November 19th, 2010
11:58 AM GMT
I am in Kenya filming Marketplace Africa. When I arrived here, the first thing I did was to turn on the television set in my hotel room and watch the local news.
KTV was running a story on how the Anti-Corruption Commission was planning to set up a “corruption curriculum” in Kenyan schools, where there would be a focus on “integrity studies.”
I was both amused and dismayed – what exactly are integrity studies?
According to quotes from the press conference, the Commission hopes to set up clubs – known as “Adili” – in all schools, to reach young primary school children, right up to university-level students. The idea is that more than 10 million children will “discuss moral and ethical choices and dilemmas which they encounter daily both in their personal and communal lives.”
Obviously, the intention is honorable. Kenya has high rates of corruption (according to Transparency International, only 19 countries in the world are perceived as more corrupt than Kenya) and so it seems the authorities hope that by teaching “integrity” to schoolchildren graft will lessen.
But reducing corruption in Kenya could be harder than simply teaching children “integrity.”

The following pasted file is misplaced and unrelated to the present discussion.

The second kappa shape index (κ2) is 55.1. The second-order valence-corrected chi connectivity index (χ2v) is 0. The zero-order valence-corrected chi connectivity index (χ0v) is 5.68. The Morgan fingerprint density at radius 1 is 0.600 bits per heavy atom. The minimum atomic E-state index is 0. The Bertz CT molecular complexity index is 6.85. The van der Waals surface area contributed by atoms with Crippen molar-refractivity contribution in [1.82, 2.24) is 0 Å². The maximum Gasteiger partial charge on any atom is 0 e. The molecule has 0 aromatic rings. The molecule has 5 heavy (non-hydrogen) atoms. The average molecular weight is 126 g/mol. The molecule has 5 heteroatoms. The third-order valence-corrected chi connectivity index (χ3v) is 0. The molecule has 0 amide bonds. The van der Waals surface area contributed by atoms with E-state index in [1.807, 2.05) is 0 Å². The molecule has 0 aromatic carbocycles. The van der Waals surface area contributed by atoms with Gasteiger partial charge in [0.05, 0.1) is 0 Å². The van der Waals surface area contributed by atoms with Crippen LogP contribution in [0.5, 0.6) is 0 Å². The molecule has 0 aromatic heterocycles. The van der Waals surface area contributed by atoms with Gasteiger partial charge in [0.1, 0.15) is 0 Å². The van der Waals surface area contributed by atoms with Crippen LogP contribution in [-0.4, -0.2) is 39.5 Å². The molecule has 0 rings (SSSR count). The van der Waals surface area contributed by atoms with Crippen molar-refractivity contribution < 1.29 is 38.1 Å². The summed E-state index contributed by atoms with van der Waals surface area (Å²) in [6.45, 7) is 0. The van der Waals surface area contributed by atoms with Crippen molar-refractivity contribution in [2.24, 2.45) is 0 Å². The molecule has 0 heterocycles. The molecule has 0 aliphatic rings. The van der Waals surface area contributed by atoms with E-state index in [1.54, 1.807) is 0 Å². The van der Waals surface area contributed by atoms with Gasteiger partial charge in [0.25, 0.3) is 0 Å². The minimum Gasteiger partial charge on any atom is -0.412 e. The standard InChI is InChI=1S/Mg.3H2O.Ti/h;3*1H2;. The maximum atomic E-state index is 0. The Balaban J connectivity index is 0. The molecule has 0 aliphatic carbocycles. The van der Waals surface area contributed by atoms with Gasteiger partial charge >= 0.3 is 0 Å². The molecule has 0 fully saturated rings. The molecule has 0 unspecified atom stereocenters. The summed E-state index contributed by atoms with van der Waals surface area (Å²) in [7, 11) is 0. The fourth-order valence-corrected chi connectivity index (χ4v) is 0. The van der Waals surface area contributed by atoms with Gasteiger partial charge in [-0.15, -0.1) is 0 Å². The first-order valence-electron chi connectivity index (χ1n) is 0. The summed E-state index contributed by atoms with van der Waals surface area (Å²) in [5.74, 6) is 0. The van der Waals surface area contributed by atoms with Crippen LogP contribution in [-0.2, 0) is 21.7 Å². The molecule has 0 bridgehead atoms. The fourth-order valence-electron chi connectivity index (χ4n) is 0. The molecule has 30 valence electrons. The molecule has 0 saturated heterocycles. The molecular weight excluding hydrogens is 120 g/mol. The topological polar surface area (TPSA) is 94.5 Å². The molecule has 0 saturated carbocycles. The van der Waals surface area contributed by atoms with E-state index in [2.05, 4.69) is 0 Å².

We filmed in Kibera slum, where more than one million people live, and many people I spoke to there say you can’t get through the month without paying a protection fee, a backhander for water or electricity, a property tax, and all sorts of other hidden “costs” associated with surviving in one of Africa’s biggest slums.
Children will learn, way before they get to school and have to sit through honesty lessons, that to make your way in the world, in a tough, poor society, you have to learn to work the system, maneuver and make deals. That’s the reality. Tough choices, indeed.
So my question is – how do you root out corruption when it is so endemic? Is the Kenyan Anti-Corruption Commission wasting its time? Or is this a clever way to instill “integrity” in future generations of government ministers or police officers?
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